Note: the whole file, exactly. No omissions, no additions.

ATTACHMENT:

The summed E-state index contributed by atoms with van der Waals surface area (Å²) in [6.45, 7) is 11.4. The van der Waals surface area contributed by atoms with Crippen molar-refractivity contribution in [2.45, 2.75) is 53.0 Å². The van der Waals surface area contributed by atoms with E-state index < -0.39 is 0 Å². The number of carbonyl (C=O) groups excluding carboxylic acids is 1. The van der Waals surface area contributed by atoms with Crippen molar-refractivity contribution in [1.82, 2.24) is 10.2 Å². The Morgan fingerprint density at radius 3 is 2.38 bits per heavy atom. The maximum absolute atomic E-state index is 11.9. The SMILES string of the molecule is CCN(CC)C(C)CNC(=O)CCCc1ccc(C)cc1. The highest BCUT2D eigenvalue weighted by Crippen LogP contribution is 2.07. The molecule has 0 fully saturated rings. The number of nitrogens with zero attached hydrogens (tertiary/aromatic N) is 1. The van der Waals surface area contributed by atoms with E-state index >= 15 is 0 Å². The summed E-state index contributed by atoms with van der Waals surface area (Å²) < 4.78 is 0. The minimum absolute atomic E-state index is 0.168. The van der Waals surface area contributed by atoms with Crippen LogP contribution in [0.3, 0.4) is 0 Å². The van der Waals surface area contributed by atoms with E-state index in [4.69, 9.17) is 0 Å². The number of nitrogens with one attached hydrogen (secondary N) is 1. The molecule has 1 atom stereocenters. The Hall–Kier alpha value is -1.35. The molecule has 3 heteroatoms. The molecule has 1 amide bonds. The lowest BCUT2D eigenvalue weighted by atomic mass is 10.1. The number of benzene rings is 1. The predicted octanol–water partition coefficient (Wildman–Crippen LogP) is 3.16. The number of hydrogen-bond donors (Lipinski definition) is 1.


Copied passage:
The summed E-state index contributed by atoms with van der Waals surface area (Å²) in [6.45, 7) is 11.4. The van der Waals surface area contributed by atoms with Crippen molar-refractivity contribution in [2.45, 2.75) is 53.0 Å². The van der Waals surface area contributed by atoms with E-state index < -0.39 is 0 Å². The number of carbonyl (C=O) groups excluding carboxylic acids is 1. The van der Waals surface area contributed by atoms with Crippen molar-refractivity contribution in [1.82, 2.24) is 10.2 Å². The Morgan fingerprint density at radius 3 is 2.38 bits per heavy atom. The maximum absolute atomic E-state index is 11.9. The SMILES string of the molecule is CCN(CC)C(C)CNC(=O)CCCc1ccc(C)cc1. The highest BCUT2D eigenvalue weighted by Crippen LogP contribution is 2.07. The molecule has 0 fully saturated rings. The number of nitrogens with zero attached hydrogens (tertiary/aromatic N) is 1. The van der Waals surface area contributed by atoms with E-state index >= 15 is 0 Å². The summed E-state index contributed by atoms with van der Waals surface area (Å²) < 4.78 is 0. The minimum absolute atomic E-state index is 0.168. The van der Waals surface area contributed by atoms with Crippen LogP contribution in [0.3, 0.4) is 0 Å². The van der Waals surface area contributed by atoms with E-state index in [4.69, 9.17) is 0 Å². The number of nitrogens with one attached hydrogen (secondary N) is 1. The molecule has 1 atom stereocenters. The Hall–Kier alpha value is -1.35. The molecule has 3 heteroatoms. The molecule has 1 amide bonds. The lowest BCUT2D eigenvalue weighted by atomic mass is 10.1. The number of benzene rings is 1. The predicted octanol–water partition coefficient (Wildman–Crippen LogP) is 3.16. The number of hydrogen-bond donors (Lipinski definition) is 1.